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Jan 20, 2021

Scientists gain an unprecedented view of irradiated nuclear fuel

Posted by in categories: materials, nuclear energy

In a feat requiring perseverance, world-leading technology, and no small amount of caution, scientists have used intense X-rays to inspect irradiated nuclear fuel. The imaging, led by researchers at Purdue University and conducted at the U.S. Department of Energy’s (DOE) Argonne National Laboratory, revealed a 3D view of the fuel’s interior structure, laying the groundwork for better nuclear fuel designs and models.

Until now, examinations of uranium fuel have been limited to mostly surface microscopy or to various characterization techniques using mock versions that possess little radioactivity. But scientists want to know at a deeper level how the material changes as it undergoes fission inside a . The resulting insights from this study, which the Journal of Nuclear Materials published in August 2020, can lead to that function more efficiently and cost less to develop.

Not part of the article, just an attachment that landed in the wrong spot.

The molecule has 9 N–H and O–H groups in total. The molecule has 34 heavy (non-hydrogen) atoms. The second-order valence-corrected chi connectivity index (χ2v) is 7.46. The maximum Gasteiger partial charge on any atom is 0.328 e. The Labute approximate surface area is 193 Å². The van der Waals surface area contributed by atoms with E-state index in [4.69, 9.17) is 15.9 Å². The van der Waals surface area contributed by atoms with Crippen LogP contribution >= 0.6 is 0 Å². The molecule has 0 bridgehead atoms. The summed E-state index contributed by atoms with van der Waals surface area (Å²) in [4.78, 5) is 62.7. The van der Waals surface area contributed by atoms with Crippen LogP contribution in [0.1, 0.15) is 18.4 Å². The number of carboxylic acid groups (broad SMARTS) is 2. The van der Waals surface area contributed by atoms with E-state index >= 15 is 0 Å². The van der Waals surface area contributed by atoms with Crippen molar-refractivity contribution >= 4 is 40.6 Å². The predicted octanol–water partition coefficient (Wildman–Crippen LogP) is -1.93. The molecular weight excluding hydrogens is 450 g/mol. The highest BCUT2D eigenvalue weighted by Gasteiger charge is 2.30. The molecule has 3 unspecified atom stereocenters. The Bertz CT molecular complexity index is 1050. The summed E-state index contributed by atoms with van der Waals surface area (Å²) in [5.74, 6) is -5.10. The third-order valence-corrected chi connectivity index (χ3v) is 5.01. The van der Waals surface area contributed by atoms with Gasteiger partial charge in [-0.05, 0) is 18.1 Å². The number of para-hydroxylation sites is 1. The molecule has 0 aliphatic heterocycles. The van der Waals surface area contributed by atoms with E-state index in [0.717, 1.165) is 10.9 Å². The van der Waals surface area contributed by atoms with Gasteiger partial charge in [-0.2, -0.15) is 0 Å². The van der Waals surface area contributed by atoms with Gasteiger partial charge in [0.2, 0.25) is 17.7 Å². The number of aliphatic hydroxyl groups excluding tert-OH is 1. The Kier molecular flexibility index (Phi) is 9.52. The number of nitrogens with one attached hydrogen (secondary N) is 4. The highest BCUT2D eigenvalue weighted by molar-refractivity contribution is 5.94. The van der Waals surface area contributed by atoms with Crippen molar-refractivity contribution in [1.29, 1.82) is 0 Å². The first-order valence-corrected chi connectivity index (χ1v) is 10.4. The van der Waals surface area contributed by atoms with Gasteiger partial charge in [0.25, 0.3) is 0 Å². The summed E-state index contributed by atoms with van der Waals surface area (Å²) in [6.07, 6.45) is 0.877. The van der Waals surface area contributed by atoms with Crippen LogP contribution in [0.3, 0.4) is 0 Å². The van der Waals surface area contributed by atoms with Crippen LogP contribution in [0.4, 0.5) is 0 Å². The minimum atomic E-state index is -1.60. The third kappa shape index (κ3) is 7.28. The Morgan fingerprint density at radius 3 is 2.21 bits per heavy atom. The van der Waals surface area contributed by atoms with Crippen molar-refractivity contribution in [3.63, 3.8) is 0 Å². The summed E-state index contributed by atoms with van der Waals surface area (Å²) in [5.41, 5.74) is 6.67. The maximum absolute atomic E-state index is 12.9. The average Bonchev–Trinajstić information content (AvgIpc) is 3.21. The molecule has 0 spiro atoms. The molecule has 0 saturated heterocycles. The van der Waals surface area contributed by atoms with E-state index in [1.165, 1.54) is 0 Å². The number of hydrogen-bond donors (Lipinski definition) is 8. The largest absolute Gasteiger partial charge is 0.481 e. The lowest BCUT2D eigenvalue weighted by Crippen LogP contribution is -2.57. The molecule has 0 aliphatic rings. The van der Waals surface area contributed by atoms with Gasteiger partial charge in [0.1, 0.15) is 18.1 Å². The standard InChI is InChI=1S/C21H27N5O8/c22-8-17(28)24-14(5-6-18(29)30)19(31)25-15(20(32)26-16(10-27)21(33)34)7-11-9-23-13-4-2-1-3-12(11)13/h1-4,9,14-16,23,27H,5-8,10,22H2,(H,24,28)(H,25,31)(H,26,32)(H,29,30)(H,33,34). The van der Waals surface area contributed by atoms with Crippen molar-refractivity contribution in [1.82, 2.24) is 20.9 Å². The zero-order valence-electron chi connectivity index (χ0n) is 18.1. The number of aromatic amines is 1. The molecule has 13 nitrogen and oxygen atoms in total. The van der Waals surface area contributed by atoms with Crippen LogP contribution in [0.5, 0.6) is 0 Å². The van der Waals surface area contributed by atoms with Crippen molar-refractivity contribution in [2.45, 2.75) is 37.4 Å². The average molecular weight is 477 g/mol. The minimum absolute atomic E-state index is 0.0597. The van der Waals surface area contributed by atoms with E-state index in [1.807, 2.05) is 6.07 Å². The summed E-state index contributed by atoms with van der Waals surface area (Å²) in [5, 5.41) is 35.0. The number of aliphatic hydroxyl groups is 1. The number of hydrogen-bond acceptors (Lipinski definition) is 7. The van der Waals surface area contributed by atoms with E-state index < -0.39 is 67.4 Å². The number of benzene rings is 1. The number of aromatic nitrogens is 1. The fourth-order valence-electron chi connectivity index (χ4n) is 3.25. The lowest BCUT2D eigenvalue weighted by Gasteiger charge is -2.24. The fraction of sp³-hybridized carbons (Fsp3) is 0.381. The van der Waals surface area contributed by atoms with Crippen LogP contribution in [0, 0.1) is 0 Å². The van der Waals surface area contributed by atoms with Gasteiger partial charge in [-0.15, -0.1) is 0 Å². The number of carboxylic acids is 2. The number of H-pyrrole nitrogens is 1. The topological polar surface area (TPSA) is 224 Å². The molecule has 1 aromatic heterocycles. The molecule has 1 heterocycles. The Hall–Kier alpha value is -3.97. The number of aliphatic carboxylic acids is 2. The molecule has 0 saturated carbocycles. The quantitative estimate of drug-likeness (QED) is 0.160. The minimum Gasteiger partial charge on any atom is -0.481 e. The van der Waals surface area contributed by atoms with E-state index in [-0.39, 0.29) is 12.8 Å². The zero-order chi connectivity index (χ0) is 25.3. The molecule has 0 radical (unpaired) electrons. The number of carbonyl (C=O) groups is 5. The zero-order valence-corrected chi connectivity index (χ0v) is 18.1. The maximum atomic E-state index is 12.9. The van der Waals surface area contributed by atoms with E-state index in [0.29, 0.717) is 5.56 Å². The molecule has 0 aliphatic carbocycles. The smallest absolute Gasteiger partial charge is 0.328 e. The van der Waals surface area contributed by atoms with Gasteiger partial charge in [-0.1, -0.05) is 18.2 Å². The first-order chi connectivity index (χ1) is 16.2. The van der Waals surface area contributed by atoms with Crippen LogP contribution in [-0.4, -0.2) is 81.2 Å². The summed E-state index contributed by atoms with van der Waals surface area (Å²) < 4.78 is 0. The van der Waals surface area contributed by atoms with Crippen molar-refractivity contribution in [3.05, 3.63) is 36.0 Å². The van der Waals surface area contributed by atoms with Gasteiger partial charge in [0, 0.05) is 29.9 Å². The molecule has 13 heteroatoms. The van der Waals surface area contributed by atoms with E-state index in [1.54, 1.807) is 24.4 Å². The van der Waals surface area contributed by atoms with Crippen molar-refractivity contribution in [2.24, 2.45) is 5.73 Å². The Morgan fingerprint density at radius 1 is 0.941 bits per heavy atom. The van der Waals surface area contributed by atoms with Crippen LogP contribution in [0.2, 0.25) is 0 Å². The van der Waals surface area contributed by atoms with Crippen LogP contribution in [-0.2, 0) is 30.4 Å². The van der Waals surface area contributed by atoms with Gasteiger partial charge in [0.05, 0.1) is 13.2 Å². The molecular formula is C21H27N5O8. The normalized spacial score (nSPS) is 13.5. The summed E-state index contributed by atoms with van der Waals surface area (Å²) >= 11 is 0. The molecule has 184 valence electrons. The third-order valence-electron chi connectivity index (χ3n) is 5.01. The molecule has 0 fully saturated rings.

To get an interior view of the uranium-zirconium fuel studied, the researchers sectioned off a bit of used fuel small enough to be handled safely—a capability developed only within the last seven years. Then, to see inside this tiny metallic sample, they turned to the Advanced Photon Source (APS), a DOE Office of Science User Facility located at Argonne.

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